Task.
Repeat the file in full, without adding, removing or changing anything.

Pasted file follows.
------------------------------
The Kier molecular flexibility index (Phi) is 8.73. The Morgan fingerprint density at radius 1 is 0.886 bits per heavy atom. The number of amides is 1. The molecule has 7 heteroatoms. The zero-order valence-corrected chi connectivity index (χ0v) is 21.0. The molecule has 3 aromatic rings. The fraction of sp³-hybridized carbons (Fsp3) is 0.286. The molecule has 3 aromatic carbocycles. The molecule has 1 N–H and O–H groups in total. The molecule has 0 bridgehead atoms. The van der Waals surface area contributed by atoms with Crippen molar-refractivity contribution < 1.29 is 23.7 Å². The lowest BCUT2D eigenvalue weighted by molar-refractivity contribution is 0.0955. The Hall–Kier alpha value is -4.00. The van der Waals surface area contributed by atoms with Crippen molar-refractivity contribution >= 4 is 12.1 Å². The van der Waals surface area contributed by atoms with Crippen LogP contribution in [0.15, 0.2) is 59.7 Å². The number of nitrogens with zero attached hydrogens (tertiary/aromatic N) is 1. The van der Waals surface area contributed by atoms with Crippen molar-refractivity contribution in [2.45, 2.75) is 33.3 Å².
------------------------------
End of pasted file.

The Kier molecular flexibility index (Phi) is 8.73. The Morgan fingerprint density at radius 1 is 0.886 bits per heavy atom. The number of amides is 1. The molecule has 7 heteroatoms. The zero-order valence-corrected chi connectivity index (χ0v) is 21.0. The molecule has 3 aromatic rings. The fraction of sp³-hybridized carbons (Fsp3) is 0.286. The molecule has 3 aromatic carbocycles. The molecule has 1 N–H and O–H groups in total. The molecule has 0 bridgehead atoms. The van der Waals surface area contributed by atoms with Crippen molar-refractivity contribution < 1.29 is 23.7 Å². The lowest BCUT2D eigenvalue weighted by molar-refractivity contribution is 0.0955. The Hall–Kier alpha value is -4.00. The van der Waals surface area contributed by atoms with Crippen molar-refractivity contribution >= 4 is 12.1 Å². The van der Waals surface area contributed by atoms with Crippen LogP contribution in [0.15, 0.2) is 59.7 Å². The number of nitrogens with zero attached hydrogens (tertiary/aromatic N) is 1. The van der Waals surface area contributed by atoms with Crippen molar-refractivity contribution in [2.45, 2.75) is 33.3 Å².